What I’m cooking
It’s full-on fall, y’all. I had a few friends over for a game night in October, and I cooked up a bunch of fall vegetables from the market and my CSA. Roasted delicata squash, broccoli, and cauliflower on a bed of leek “risotto.” Pumpkin and black bean soup. Some cream cones loosely made with this recipe, except just one cup of cream plus half a can of pureed sweet potato. (My friend insisted that I write down this modification, because I first made this variation last Thanksgiving and could not remember exactly what I did.) We keep getting escarole, which is not my favorite bitter green, but it turns out pretty delicious if you sautee it with butter and garlic and then blend it with white beans for a creamy spread.
Because this was a group of nerdy game enthusiasts, I set out to make some treats from The Elder Scrolls Cookbook (reviewed on Polygon here) which I am borrowing from a friend. There are a few recipes I’m curious to try on their own merits, such as the apple cabbage stew (with the cabbage sauteed in butter to give it richness and flavor) and horker loaf (with smoked oysters mixed into the traditional meatloaf blend for that sea mammal savor). For lack of time, though, I just threw together a batch of S’jirra’s potato bread and the iconic Skyrim sweetrolls, although for the latter I mixed up an autumnal maple icing rather than the snowy white cream cheese frosting the author recommends.
The potato bread is easy: leftover mashed potatoes, flour, salt, an egg. I made another batch last week when I had leftover parsnip-potato mash, and I mixed in some spicy cheddar cheese too.
What I look forward to cooking
I’ve been watching Great British Bake-off with my gentleman, and it makes us want to bake something more complicated than my usual no-fuss desserts. Since I treated myself to a metal mini-bundt pan for the Skyrim sweetrolls, I’m thinking mini-bundts–not too fussy and layered, and they look fancier than they are. Maybe I’ll make a chocolatey batch with the free cocoa Penzey’s Spices sent me when I reordered the Berbere blend (my favorite for spicy tomato-based stews). Maybe I’ll try a glossy chocolate ganache drizzle on top inspired by star baker Steph’s ubiquitous mirror glazes. (I looked up how to make a mirror glaze and it sounds more involved than I care to go.)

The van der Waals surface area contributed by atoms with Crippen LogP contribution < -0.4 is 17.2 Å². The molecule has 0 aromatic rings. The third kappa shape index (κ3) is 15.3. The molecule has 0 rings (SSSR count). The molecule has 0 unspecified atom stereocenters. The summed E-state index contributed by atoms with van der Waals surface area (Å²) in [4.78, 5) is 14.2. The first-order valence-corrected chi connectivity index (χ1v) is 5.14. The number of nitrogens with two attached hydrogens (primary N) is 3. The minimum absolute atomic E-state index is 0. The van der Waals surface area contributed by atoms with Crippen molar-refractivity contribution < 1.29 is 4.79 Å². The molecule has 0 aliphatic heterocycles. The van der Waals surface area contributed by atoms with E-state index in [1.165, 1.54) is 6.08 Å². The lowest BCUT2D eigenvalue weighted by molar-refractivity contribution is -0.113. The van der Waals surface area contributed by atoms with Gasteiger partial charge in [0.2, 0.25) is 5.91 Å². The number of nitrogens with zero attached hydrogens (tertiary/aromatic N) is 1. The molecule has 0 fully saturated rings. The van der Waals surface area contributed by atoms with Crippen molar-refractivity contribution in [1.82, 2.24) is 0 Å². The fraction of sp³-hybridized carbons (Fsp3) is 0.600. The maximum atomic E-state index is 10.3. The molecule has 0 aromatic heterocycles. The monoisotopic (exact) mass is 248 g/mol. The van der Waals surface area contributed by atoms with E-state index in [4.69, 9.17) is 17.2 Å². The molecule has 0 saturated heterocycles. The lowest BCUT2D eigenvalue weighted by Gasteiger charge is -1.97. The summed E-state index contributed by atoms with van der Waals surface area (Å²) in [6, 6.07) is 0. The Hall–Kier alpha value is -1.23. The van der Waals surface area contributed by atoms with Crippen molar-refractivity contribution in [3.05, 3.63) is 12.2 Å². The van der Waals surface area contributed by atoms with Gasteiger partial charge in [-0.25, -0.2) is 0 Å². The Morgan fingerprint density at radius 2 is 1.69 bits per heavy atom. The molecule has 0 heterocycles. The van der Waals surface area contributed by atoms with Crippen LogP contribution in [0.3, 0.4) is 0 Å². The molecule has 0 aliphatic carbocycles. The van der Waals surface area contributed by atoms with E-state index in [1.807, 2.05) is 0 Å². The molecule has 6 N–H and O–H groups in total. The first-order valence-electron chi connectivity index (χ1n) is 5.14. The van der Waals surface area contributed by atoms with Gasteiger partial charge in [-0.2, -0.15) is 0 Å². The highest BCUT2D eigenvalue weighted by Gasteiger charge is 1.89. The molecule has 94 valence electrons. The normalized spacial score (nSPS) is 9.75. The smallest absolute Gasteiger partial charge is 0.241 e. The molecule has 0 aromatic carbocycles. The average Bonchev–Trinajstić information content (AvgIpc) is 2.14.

I put up a few jars of my favorite kimchi in anticipation of future soups and stirfry dinners, and I seized several pounds of quince during their short season intending to make the velvety, sunset-colored puree I enjoyed so much last year. I didn’t mind the pot, though–just dumped it in a slow cooker so I could go to bed–and the puree became darker and more watery than expected. It still tastes good on yogurt and granola, but I won’t be making quince tarts with this. I have so much, though! Maybe I can treat it like applesauce and stir it into batter, as in this quince almond cake.
I am traveling to see family for Thanksgiving, and definitely helping out with the cooking, although I’m not sure yet what we’ll be having. This branch of the family goes in for traditional: turkey breast, honey glazed ham, mashed potatoes and gravy. My cousin usually makes a smoky bean and bacon dip, and my mom would normally contribute hash brown casserole if she was coming up. Making I’ll stow some broccoli or kale in my luggage, get more greens on the table.
What I’m writing
I finished a creative writing class in the first quarter and have just started a second, and while I’m enjoying myself immensely, I am in an awkward stage of writing a lot without having much I’m ready to share. I have been posting personal narrative more regularly to my book blog, and I did share a somewhat personal story here and was reassured by the kind comments. I do feel like I’m finding my way… somewhere.
My writing practice this season is bolstered by virtual hangouts with my writer friend who works from home. Once a week we check in by chat and then dedicate the lunch hour to working on our respective writing projects.
What are we cooking and writing, friends?